Over the last decade, Hazony has evolved from a conservative Jewish thinker to a global hard-right philosopher. In 2018, he published the bestseller The Virtues of Nationalism, which turned him into an intellectual superstar of the global populist right, admired by the Trump administration and by populist leaders such as Hungarian Prime Minister Victor Orban (who is tolerant of antisemitism).
The main addition to this Hebrew edition is the introduction, which frames the discussion of Herzl within the simplistic narrative of world history that Hazony developed in The Virtues of Nationalism. This is the story of a Promethean struggle between bad empires and good nations. Imperialism, claims Hazony, aspires to bring peace by uniting humanity under a single political regime; nationalists, for their part, believe that the world is best run when nations zealously guard their individual paths according to their particularistic interests and traditions . This rigid dichotomy makes little sense when we examine Hazony’s concepts of nationalism and imperialism; his attempt to force that logic onto Herzl is particularly awkward.
What is a nation? Hazony’s language is deliberately ethnic and anti-civic: a union of tribes marked by the “shared heritage” of “a common language or religious tradition” and a history of joining together against common enemies. Hazony denies that his concept is racial, in the biological sense, and he stresses that the commonality can be open and inclusive of outsiders beyond the core group. In the case of Jewish nationhood, he posits (repeatedly), the common denominator is religion. But how is it possible to compare a commonality based on language—an acquired skill—to one based on religion? How can a religion-based community be anything but exclusive ? And where does it place secular Jews? In 2016, 45% of Israeli Jews were secular; the 2021 Pew survey in the United States showed that 53 percent of Jews believe their Jewish identity is about “Ancestry and/or Culture,” not religion. Hazony accepts the idea that some nations, such as Switzerland, are territorial, yet seems to deny the possibility of Jews being a part of such nations. The implicit conclusion of the book is that Jews never belonged and can never belong to other nations. Hazony tells the history of emancipation as the story of the conversion of Jews from “their nation” to European nations—a conversion that could not succeed. Against this Jewish liberal revolution, Hazony is keen to present Herzl as a reactionary, “the greatest counter-revolutionary that European Jewry has ever known.” Other scholars have called Herzl reactionary before, but never as a compliment.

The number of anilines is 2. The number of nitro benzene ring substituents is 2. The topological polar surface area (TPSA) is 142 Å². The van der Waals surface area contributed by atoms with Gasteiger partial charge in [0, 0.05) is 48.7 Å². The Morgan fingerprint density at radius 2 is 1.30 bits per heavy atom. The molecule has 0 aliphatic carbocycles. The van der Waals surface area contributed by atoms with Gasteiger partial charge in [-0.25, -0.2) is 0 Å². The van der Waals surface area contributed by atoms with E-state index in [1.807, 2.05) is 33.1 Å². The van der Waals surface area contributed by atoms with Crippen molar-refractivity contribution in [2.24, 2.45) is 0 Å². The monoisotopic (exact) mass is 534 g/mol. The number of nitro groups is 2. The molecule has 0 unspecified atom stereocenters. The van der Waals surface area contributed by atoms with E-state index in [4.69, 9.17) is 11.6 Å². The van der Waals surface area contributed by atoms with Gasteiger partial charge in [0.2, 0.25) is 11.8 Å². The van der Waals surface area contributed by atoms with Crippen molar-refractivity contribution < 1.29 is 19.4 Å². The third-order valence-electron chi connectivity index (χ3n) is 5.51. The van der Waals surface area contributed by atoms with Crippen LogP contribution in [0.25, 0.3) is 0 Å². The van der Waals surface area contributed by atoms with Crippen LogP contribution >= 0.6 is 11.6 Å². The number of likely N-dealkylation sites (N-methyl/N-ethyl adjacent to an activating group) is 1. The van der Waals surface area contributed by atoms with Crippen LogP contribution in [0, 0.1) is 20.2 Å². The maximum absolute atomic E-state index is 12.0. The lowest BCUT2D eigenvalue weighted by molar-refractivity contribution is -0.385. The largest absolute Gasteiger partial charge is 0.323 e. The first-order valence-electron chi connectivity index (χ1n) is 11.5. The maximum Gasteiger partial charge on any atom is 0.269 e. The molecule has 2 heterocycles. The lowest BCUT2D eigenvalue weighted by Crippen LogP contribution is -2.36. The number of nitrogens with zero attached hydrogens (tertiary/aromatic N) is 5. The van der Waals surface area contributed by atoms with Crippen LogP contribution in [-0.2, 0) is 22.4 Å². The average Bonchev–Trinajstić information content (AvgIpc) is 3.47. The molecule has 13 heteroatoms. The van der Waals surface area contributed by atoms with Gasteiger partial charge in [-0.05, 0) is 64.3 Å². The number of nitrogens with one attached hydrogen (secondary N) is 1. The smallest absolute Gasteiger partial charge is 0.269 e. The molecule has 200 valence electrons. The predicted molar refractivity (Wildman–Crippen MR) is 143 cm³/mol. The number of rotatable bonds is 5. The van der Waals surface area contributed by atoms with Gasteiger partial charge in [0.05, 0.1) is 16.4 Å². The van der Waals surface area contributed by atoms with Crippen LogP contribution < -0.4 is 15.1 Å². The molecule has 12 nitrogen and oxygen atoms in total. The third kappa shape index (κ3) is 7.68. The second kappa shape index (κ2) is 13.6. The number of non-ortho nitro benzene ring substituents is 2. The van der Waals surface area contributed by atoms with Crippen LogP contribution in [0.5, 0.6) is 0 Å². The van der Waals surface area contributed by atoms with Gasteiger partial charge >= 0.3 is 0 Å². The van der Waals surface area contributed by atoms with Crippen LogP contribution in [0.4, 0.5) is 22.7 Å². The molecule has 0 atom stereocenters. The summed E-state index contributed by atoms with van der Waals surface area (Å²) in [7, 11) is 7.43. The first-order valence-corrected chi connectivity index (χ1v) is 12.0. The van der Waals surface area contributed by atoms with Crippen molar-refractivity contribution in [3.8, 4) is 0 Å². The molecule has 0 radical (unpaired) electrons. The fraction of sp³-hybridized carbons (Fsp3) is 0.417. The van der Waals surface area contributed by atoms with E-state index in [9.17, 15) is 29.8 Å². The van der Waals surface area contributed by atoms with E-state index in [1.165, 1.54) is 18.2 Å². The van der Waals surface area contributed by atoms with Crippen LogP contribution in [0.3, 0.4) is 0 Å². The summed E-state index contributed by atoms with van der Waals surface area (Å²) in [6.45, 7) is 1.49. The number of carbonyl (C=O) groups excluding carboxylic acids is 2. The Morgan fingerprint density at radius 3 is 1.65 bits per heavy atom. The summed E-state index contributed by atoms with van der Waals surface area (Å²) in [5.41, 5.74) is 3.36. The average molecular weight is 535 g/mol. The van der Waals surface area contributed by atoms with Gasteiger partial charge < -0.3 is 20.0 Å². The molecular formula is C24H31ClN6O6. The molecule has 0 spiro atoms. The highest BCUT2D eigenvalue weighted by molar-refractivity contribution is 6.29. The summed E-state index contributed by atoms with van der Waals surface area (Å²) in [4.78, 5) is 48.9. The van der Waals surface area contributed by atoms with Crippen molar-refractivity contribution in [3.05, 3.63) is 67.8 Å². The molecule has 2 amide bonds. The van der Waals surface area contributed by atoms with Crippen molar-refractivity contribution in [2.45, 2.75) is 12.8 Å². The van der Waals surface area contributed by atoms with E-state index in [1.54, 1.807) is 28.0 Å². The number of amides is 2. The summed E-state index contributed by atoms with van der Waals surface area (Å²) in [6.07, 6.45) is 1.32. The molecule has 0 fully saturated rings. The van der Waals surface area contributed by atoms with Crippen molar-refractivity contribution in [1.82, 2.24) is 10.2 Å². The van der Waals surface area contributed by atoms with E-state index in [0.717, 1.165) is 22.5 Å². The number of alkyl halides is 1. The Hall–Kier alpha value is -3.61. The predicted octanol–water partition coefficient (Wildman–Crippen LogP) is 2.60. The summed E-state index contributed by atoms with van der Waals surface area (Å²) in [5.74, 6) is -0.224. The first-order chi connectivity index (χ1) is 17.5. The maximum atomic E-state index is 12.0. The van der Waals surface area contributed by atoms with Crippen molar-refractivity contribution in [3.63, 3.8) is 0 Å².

Hazony’s concept of Empire is ill-defined, and it seems to include any multi-national framework: from the Roman Empire to modern European empires such as the Austro-Hungarian and Russian empires, colonial empires (Britain and France), as well as the Nazi Third Reich, the European Union, and the United Nations. This is a rather meaningless grouping of different political frameworks, each with different ideas of citizenship, the role of race and ethnicity, the nature of political hierarchy, democracy, and the configuration, conceptualization and powers of the state. The only value of such a grouping is that it creates a foil, against which the right order of “nation states” is re-emerging, according to Hazony: Trump’s America, Brexit, and right-wing governments in Hungary, Poland, Brazil, India and, indeed, today’s Israel. In the words of Hazony, global nationalist movements now look up to Israel as “an exemplary state and a role model.”